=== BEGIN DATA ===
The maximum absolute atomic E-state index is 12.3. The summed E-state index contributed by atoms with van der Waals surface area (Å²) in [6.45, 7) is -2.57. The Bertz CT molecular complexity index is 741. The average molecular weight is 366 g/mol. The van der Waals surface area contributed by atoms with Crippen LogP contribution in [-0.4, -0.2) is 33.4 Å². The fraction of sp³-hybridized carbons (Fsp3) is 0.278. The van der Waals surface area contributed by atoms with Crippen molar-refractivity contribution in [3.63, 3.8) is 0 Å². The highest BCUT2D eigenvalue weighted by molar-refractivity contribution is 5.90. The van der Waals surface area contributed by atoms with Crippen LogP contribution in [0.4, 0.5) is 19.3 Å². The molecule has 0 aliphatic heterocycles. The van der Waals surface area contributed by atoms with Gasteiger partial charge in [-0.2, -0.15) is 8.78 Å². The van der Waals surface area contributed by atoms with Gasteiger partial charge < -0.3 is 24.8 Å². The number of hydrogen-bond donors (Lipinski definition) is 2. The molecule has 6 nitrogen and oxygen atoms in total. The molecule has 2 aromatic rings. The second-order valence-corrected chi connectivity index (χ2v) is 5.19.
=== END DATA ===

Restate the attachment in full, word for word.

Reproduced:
The maximum absolute atomic E-state index is 12.3. The summed E-state index contributed by atoms with van der Waals surface area (Å²) in [6.45, 7) is -2.57. The Bertz CT molecular complexity index is 741. The average molecular weight is 366 g/mol. The van der Waals surface area contributed by atoms with Crippen LogP contribution in [-0.4, -0.2) is 33.4 Å². The fraction of sp³-hybridized carbons (Fsp3) is 0.278. The van der Waals surface area contributed by atoms with Crippen molar-refractivity contribution in [3.63, 3.8) is 0 Å². The highest BCUT2D eigenvalue weighted by molar-refractivity contribution is 5.90. The van der Waals surface area contributed by atoms with Crippen LogP contribution in [0.4, 0.5) is 19.3 Å². The molecule has 0 aliphatic heterocycles. The van der Waals surface area contributed by atoms with Gasteiger partial charge in [-0.2, -0.15) is 8.78 Å². The van der Waals surface area contributed by atoms with Gasteiger partial charge < -0.3 is 24.8 Å². The number of hydrogen-bond donors (Lipinski definition) is 2. The molecule has 6 nitrogen and oxygen atoms in total. The molecule has 2 aromatic rings. The second-order valence-corrected chi connectivity index (χ2v) is 5.19.